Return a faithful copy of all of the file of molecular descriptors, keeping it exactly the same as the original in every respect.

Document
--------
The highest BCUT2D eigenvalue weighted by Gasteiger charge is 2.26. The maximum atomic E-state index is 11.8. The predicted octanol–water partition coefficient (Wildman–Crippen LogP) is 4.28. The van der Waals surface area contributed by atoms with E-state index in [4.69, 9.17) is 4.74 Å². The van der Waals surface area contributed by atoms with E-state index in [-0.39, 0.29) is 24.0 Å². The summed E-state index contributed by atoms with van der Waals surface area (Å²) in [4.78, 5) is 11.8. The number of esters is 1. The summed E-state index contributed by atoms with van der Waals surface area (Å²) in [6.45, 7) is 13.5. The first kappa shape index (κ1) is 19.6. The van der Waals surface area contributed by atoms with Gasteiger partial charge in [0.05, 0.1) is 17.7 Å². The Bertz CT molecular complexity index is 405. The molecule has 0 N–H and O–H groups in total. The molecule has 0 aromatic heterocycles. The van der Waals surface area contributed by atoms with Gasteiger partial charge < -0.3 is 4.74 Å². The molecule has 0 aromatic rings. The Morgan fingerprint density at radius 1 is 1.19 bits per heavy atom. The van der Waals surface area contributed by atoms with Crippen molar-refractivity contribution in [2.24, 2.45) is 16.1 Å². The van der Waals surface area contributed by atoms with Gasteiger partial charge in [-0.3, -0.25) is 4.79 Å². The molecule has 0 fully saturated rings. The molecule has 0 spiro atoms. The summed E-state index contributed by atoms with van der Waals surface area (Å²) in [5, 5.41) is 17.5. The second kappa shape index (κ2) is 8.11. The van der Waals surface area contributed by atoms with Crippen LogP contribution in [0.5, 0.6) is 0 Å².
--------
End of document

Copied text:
The highest BCUT2D eigenvalue weighted by Gasteiger charge is 2.26. The maximum atomic E-state index is 11.8. The predicted octanol–water partition coefficient (Wildman–Crippen LogP) is 4.28. The van der Waals surface area contributed by atoms with E-state index in [4.69, 9.17) is 4.74 Å². The van der Waals surface area contributed by atoms with E-state index in [-0.39, 0.29) is 24.0 Å². The summed E-state index contributed by atoms with van der Waals surface area (Å²) in [4.78, 5) is 11.8. The number of esters is 1. The summed E-state index contributed by atoms with van der Waals surface area (Å²) in [6.45, 7) is 13.5. The first kappa shape index (κ1) is 19.6. The van der Waals surface area contributed by atoms with Gasteiger partial charge in [0.05, 0.1) is 17.7 Å². The Bertz CT molecular complexity index is 405. The molecule has 0 N–H and O–H groups in total. The molecule has 0 aromatic heterocycles. The van der Waals surface area contributed by atoms with Gasteiger partial charge < -0.3 is 4.74 Å². The molecule has 0 aromatic rings. The Morgan fingerprint density at radius 1 is 1.19 bits per heavy atom. The van der Waals surface area contributed by atoms with Crippen molar-refractivity contribution in [2.24, 2.45) is 16.1 Å². The van der Waals surface area contributed by atoms with Gasteiger partial charge in [-0.3, -0.25) is 4.79 Å². The molecule has 0 fully saturated rings. The molecule has 0 spiro atoms. The summed E-state index contributed by atoms with van der Waals surface area (Å²) in [5, 5.41) is 17.5. The second kappa shape index (κ2) is 8.11. The van der Waals surface area contributed by atoms with Crippen LogP contribution in [0.5, 0.6) is 0 Å².